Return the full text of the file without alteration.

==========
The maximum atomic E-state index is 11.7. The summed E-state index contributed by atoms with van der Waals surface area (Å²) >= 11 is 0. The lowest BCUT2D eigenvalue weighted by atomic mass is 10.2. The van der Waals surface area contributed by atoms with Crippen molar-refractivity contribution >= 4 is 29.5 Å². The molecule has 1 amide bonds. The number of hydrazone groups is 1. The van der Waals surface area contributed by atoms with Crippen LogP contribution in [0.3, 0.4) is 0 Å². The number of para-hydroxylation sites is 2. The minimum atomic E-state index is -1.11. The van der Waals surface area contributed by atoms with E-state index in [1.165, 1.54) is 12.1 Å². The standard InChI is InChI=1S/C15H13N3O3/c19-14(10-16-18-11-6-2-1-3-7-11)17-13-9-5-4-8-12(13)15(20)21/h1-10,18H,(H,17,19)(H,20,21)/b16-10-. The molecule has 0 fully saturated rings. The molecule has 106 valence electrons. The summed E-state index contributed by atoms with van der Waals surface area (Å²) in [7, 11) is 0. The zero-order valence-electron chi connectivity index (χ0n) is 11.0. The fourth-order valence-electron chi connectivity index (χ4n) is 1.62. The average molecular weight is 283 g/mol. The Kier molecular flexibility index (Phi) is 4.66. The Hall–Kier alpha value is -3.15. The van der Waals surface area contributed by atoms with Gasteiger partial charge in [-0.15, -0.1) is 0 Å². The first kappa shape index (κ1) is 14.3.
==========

The maximum atomic E-state index is 11.7. The summed E-state index contributed by atoms with van der Waals surface area (Å²) >= 11 is 0. The lowest BCUT2D eigenvalue weighted by atomic mass is 10.2. The van der Waals surface area contributed by atoms with Crippen molar-refractivity contribution >= 4 is 29.5 Å². The molecule has 1 amide bonds. The number of hydrazone groups is 1. The van der Waals surface area contributed by atoms with Crippen LogP contribution in [0.3, 0.4) is 0 Å². The number of para-hydroxylation sites is 2. The minimum atomic E-state index is -1.11. The van der Waals surface area contributed by atoms with E-state index in [1.165, 1.54) is 12.1 Å². The standard InChI is InChI=1S/C15H13N3O3/c19-14(10-16-18-11-6-2-1-3-7-11)17-13-9-5-4-8-12(13)15(20)21/h1-10,18H,(H,17,19)(H,20,21)/b16-10-. The molecule has 0 fully saturated rings. The molecule has 106 valence electrons. The summed E-state index contributed by atoms with van der Waals surface area (Å²) in [7, 11) is 0. The zero-order valence-electron chi connectivity index (χ0n) is 11.0. The fourth-order valence-electron chi connectivity index (χ4n) is 1.62. The average molecular weight is 283 g/mol. The Kier molecular flexibility index (Phi) is 4.66. The Hall–Kier alpha value is -3.15. The van der Waals surface area contributed by atoms with Gasteiger partial charge in [-0.15, -0.1) is 0 Å². The first kappa shape index (κ1) is 14.3.